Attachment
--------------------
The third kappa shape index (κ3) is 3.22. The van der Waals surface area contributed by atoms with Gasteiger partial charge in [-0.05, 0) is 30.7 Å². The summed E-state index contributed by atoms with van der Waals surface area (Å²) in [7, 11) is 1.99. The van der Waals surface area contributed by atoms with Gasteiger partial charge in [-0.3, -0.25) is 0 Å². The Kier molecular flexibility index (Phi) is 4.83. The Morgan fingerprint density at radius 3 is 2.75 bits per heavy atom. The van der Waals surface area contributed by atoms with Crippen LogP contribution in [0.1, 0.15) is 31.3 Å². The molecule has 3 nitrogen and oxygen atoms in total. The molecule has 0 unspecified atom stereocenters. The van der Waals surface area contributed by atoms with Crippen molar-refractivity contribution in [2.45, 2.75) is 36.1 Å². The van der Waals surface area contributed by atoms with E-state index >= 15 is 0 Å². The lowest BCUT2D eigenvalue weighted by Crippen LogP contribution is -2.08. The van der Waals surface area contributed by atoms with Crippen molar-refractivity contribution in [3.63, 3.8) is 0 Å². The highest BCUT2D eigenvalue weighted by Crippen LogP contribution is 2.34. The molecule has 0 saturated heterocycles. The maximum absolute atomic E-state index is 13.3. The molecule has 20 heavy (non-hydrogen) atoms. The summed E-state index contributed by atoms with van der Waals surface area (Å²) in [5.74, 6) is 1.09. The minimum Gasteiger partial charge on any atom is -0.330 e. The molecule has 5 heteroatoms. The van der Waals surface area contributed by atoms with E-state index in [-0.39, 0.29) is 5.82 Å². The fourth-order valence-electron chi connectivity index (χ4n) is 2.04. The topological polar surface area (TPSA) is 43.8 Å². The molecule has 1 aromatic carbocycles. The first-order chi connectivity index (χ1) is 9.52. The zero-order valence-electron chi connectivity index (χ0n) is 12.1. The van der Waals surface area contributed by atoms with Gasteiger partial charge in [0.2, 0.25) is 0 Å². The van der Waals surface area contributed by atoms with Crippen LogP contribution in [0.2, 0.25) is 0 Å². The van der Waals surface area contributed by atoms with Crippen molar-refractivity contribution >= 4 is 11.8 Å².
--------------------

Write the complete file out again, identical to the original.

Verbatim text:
The third kappa shape index (κ3) is 3.22. The van der Waals surface area contributed by atoms with Gasteiger partial charge in [-0.05, 0) is 30.7 Å². The summed E-state index contributed by atoms with van der Waals surface area (Å²) in [7, 11) is 1.99. The van der Waals surface area contributed by atoms with Gasteiger partial charge in [-0.3, -0.25) is 0 Å². The Kier molecular flexibility index (Phi) is 4.83. The Morgan fingerprint density at radius 3 is 2.75 bits per heavy atom. The van der Waals surface area contributed by atoms with Crippen LogP contribution in [0.1, 0.15) is 31.3 Å². The molecule has 3 nitrogen and oxygen atoms in total. The molecule has 0 unspecified atom stereocenters. The van der Waals surface area contributed by atoms with Crippen molar-refractivity contribution in [2.45, 2.75) is 36.1 Å². The van der Waals surface area contributed by atoms with E-state index >= 15 is 0 Å². The lowest BCUT2D eigenvalue weighted by Crippen LogP contribution is -2.08. The van der Waals surface area contributed by atoms with Crippen molar-refractivity contribution in [3.63, 3.8) is 0 Å². The highest BCUT2D eigenvalue weighted by Crippen LogP contribution is 2.34. The molecule has 0 saturated heterocycles. The maximum absolute atomic E-state index is 13.3. The molecule has 20 heavy (non-hydrogen) atoms. The summed E-state index contributed by atoms with van der Waals surface area (Å²) in [5.74, 6) is 1.09. The minimum Gasteiger partial charge on any atom is -0.330 e. The molecule has 5 heteroatoms. The van der Waals surface area contributed by atoms with E-state index in [-0.39, 0.29) is 5.82 Å². The fourth-order valence-electron chi connectivity index (χ4n) is 2.04. The topological polar surface area (TPSA) is 43.8 Å². The molecule has 1 aromatic carbocycles. The first-order chi connectivity index (χ1) is 9.52. The zero-order valence-electron chi connectivity index (χ0n) is 12.1. The van der Waals surface area contributed by atoms with Gasteiger partial charge in [0.2, 0.25) is 0 Å². The van der Waals surface area contributed by atoms with Crippen LogP contribution in [0.2, 0.25) is 0 Å². The van der Waals surface area contributed by atoms with Crippen molar-refractivity contribution >= 4 is 11.8 Å².